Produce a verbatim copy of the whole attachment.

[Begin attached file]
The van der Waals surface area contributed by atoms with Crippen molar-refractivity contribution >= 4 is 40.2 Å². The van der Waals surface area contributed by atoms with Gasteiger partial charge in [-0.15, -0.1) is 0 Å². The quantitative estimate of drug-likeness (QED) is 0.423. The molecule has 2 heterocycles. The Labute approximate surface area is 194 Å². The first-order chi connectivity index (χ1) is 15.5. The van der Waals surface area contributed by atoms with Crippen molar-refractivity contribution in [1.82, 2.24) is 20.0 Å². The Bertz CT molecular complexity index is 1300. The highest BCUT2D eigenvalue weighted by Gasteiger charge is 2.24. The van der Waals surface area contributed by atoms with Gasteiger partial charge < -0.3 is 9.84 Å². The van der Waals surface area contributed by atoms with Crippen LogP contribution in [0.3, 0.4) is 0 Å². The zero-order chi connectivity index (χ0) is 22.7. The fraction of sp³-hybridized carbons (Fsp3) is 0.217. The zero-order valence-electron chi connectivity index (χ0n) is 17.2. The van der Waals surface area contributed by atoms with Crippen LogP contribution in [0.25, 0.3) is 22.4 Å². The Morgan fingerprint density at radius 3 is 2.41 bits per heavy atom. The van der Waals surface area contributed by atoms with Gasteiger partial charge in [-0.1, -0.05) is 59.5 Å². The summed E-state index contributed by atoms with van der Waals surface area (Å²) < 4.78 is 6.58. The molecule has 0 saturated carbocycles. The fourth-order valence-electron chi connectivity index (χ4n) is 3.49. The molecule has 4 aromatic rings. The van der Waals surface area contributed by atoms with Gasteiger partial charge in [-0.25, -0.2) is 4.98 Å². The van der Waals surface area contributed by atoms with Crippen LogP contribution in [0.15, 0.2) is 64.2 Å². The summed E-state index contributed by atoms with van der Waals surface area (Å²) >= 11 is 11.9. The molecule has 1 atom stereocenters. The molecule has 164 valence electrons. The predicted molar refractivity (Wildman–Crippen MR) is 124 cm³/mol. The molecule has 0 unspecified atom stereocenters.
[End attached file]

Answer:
The van der Waals surface area contributed by atoms with Crippen molar-refractivity contribution >= 4 is 40.2 Å². The van der Waals surface area contributed by atoms with Gasteiger partial charge in [-0.15, -0.1) is 0 Å². The quantitative estimate of drug-likeness (QED) is 0.423. The molecule has 2 heterocycles. The Labute approximate surface area is 194 Å². The first-order chi connectivity index (χ1) is 15.5. The van der Waals surface area contributed by atoms with Crippen molar-refractivity contribution in [1.82, 2.24) is 20.0 Å². The Bertz CT molecular complexity index is 1300. The highest BCUT2D eigenvalue weighted by Gasteiger charge is 2.24. The van der Waals surface area contributed by atoms with Gasteiger partial charge < -0.3 is 9.84 Å². The van der Waals surface area contributed by atoms with Crippen LogP contribution in [0.3, 0.4) is 0 Å². The zero-order chi connectivity index (χ0) is 22.7. The fraction of sp³-hybridized carbons (Fsp3) is 0.217. The zero-order valence-electron chi connectivity index (χ0n) is 17.2. The van der Waals surface area contributed by atoms with Crippen LogP contribution in [0.25, 0.3) is 22.4 Å². The Morgan fingerprint density at radius 3 is 2.41 bits per heavy atom. The van der Waals surface area contributed by atoms with Gasteiger partial charge in [-0.1, -0.05) is 59.5 Å². The summed E-state index contributed by atoms with van der Waals surface area (Å²) < 4.78 is 6.58. The molecule has 0 saturated carbocycles. The fourth-order valence-electron chi connectivity index (χ4n) is 3.49. The molecule has 4 aromatic rings. The van der Waals surface area contributed by atoms with Gasteiger partial charge in [-0.25, -0.2) is 4.98 Å². The van der Waals surface area contributed by atoms with Crippen LogP contribution in [0.15, 0.2) is 64.2 Å². The summed E-state index contributed by atoms with van der Waals surface area (Å²) >= 11 is 11.9. The molecule has 1 atom stereocenters. The molecule has 164 valence electrons. The predicted molar refractivity (Wildman–Crippen MR) is 124 cm³/mol. The molecule has 0 unspecified atom stereocenters.